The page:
This is an outstanding restaurant. It is so good that I do not wish to end with a negative note. I shall therefore address my quibble at once. The Rectory was closed for refurbishment and the result is generally a happy one: there is more space and light. The paint colours are restful but with flair and a welcome touch of the unexpected. In short, it has been restored in a manner that is sensitive to its Georgian origins: the 18th Century was not coy about colour and was strong on space and light. There is perhaps too much of the "chic boutique" trappings that have been inflicted on so many previously charming country hotels. However, none of it jars and is generally in good taste. It has served, however, to make the restaurant, rather utilitarian and uninviting and this is something that a modern look certainly does not need to be. Worse, though, is the detriment to ambiance that comes from the choice of background music. Music with staccato beats and often screechy voices may have its place but is not conducive to a relaxed dinner with friends nor, probably, to good digestion. I strongly recommend either blissful silence so that one can chat with fellow guests or perhaps some well chosen classical music. Please.
Quibble over, it is now time for well deserved praise. The food is imaginative and every dish is well conceived. As starters, the octopus carpaccio is both fresh and delicious, no mean feat when the Cotswolds is not known for its resident octopuses. The duck rillettes with plum and sourdough are an inspired combination. Similarly the hearty ham hock with an egg and grilled runner beans. The mains fulfill the enticing preview with so many excellent choices that I cannot pinpoint any in particular, including a chateaubriand for two and a lot of grilled wonders. Our family has but sampled their extensive list despite having made several visits. Desserts are delicious, although I confess to an addiction to the chocolate marquise and the Florentine doughnuts in creme Chantilly. My wife swears by their apple and maple syrup cheesecake and justifiably so. I stole a big spoonful of it. A good wine list has been chosen well and has something for everyone.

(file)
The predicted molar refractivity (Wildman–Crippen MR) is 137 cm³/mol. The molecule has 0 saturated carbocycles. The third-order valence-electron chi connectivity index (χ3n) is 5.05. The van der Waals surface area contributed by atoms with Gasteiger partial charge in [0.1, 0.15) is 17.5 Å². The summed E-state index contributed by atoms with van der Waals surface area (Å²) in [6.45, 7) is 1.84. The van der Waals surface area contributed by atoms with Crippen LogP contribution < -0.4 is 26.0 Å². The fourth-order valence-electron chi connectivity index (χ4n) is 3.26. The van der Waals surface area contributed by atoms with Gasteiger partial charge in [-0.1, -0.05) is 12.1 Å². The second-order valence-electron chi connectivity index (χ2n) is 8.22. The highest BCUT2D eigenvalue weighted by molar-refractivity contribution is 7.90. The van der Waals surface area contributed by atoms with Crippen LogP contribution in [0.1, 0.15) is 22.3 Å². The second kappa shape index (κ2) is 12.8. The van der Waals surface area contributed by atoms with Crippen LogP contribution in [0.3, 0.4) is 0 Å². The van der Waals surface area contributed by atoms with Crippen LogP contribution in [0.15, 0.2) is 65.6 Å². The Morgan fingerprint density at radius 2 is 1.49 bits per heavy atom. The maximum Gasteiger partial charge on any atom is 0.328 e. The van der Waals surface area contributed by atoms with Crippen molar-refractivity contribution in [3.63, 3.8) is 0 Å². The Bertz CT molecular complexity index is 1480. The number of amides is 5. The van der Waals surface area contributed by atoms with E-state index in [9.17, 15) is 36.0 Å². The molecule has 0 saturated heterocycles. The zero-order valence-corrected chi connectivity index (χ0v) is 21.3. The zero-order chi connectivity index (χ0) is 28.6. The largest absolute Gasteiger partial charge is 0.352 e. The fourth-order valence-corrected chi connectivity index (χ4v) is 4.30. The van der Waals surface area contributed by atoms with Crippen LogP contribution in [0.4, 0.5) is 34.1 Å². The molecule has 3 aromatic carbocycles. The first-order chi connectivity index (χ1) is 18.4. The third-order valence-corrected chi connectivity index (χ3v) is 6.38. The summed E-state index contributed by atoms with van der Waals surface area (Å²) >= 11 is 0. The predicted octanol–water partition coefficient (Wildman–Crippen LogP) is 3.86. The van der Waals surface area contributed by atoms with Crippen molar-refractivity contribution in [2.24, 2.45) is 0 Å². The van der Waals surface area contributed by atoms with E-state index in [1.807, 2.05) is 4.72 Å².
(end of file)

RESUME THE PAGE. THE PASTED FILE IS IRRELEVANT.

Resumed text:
The food is complemented by attentive and friendly service by local young people who know precisely what they are doing and do it with great confidence. Outstanding, and they add enormously to the experience.
The Rectory Restaurant contradicts the axiom that hotels, let alone country hotels, do not have particularly good restaurants. This is a restaurant to visit again and again for a delicious, extensive, and imaginative menu. The Cotswolds is a beautiful part of England, and one repeatedly to enjoy. So, fittingly, is The Rectory Restaurant. Congratulations to all concerned.